While the temptation of plowing full steam ahead in a W12 version or taking a spirited jaunt with the V8 is ever present, the Flying Spur is a car meant to be driven in comfort for most of its operation. Effortless acceleration, seamless gear shifts and cushiony braking has been the name of the game in that regard, and they’ve all been altered in this iteration of the Spur.
Bentley’s “Bentley” mode is the automatic catch-all setting that changes depending on the driver’s behavior: tread lightly and it will behave in comfort mode, but start getting feisty, and it will switch things over to sport. Generally, these affect the steering tightness, damper rigidity, and also the input speeds for throttle and braking. These three settings now have to contend with whichever drivetrain setting a driver wishes to use, and this begins to complicate things.
By default, the throttle has a small input delay that isn’t uncommon in luxury-oriented vehicles to mitigate jerky hops forward. It works fine in E-mode when at low speeds but operating solely on the electric motor has its limitations. Any desire to really get a move on requires the activation of the V6.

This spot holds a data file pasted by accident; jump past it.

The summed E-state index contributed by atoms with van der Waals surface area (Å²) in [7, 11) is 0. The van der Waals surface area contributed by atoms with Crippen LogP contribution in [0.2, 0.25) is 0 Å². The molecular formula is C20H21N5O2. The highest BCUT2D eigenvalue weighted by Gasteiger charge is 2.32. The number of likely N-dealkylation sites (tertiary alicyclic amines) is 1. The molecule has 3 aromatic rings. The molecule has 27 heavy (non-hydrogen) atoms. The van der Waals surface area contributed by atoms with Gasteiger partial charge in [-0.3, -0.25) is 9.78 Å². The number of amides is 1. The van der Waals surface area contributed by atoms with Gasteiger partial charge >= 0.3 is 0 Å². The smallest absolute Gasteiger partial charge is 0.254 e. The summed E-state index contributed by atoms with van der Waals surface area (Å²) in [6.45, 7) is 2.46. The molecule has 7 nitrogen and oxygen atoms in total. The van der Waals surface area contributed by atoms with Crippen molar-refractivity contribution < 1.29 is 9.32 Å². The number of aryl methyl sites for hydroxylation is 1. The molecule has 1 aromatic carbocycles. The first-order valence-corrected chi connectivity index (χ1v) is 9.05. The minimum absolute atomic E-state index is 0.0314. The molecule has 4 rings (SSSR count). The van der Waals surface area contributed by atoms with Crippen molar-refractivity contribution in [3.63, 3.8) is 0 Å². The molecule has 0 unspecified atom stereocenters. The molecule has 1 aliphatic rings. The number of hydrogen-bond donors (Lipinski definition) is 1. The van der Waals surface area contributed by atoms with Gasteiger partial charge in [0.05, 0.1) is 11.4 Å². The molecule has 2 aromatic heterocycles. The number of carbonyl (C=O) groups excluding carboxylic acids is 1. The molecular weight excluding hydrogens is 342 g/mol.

In fact, trying to customize only the throttle response necessitates sport mode. All of this effectively breaks the spell the all-electric mode has cast. Traditionally, this is where the satisfactory grunt of either of the other engines declares its presence, ready for duty, but the V6 doesn’t come to life in hardly the same way. The additional sound baffling further diminishes it in a disappointing way.
Apart from the sound, the Flying Spur is seamless when it flips from battery to engine power, and once it’s up to speed, it coasts unmistakably as a Bentley. Once it’s time to slow things down, the newly implemented regenerative braking gives the Flying Spur a strange “hop” right at the end, making it difficult to finesse a smooth halt. All told, from start to finish, the core luxury experience is compromised by the inclusion of the hybrid system.